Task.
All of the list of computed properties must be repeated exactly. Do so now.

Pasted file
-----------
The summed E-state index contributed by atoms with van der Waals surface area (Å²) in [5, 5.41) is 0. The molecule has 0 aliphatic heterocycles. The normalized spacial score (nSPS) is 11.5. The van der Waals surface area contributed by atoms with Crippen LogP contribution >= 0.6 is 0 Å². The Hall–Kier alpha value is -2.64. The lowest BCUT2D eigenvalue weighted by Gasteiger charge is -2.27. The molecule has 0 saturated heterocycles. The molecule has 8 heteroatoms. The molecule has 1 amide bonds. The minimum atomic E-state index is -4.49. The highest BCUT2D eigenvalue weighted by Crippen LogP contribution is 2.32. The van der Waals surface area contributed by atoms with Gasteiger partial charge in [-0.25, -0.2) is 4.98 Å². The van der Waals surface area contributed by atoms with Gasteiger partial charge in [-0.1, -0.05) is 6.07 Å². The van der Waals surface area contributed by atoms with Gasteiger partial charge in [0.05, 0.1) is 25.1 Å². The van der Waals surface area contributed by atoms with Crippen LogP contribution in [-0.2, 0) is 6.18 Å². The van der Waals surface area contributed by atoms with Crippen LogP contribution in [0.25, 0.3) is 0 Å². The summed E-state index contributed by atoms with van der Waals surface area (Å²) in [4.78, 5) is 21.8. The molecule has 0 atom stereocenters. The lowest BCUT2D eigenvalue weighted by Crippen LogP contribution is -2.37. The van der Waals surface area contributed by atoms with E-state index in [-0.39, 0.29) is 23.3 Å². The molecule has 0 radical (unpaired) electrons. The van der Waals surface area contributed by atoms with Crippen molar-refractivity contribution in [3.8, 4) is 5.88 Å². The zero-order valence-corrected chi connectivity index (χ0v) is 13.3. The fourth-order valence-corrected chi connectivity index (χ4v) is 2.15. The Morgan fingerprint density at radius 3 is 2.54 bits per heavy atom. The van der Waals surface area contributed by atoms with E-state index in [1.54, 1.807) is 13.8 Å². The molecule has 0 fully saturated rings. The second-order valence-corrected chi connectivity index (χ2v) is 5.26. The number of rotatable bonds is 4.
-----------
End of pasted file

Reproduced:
The summed E-state index contributed by atoms with van der Waals surface area (Å²) in [5, 5.41) is 0. The molecule has 0 aliphatic heterocycles. The normalized spacial score (nSPS) is 11.5. The van der Waals surface area contributed by atoms with Crippen LogP contribution >= 0.6 is 0 Å². The Hall–Kier alpha value is -2.64. The lowest BCUT2D eigenvalue weighted by Gasteiger charge is -2.27. The molecule has 0 saturated heterocycles. The molecule has 8 heteroatoms. The molecule has 1 amide bonds. The minimum atomic E-state index is -4.49. The highest BCUT2D eigenvalue weighted by Crippen LogP contribution is 2.32. The van der Waals surface area contributed by atoms with Gasteiger partial charge in [-0.25, -0.2) is 4.98 Å². The van der Waals surface area contributed by atoms with Gasteiger partial charge in [-0.1, -0.05) is 6.07 Å². The van der Waals surface area contributed by atoms with Gasteiger partial charge in [0.05, 0.1) is 25.1 Å². The van der Waals surface area contributed by atoms with Crippen LogP contribution in [-0.2, 0) is 6.18 Å². The van der Waals surface area contributed by atoms with Crippen LogP contribution in [0.25, 0.3) is 0 Å². The summed E-state index contributed by atoms with van der Waals surface area (Å²) in [4.78, 5) is 21.8. The molecule has 0 atom stereocenters. The lowest BCUT2D eigenvalue weighted by Crippen LogP contribution is -2.37. The van der Waals surface area contributed by atoms with E-state index in [-0.39, 0.29) is 23.3 Å². The molecule has 0 radical (unpaired) electrons. The van der Waals surface area contributed by atoms with Crippen molar-refractivity contribution in [3.8, 4) is 5.88 Å². The zero-order valence-corrected chi connectivity index (χ0v) is 13.3. The fourth-order valence-corrected chi connectivity index (χ4v) is 2.15. The Morgan fingerprint density at radius 3 is 2.54 bits per heavy atom. The van der Waals surface area contributed by atoms with E-state index in [1.54, 1.807) is 13.8 Å². The molecule has 0 fully saturated rings. The second-order valence-corrected chi connectivity index (χ2v) is 5.26. The number of rotatable bonds is 4.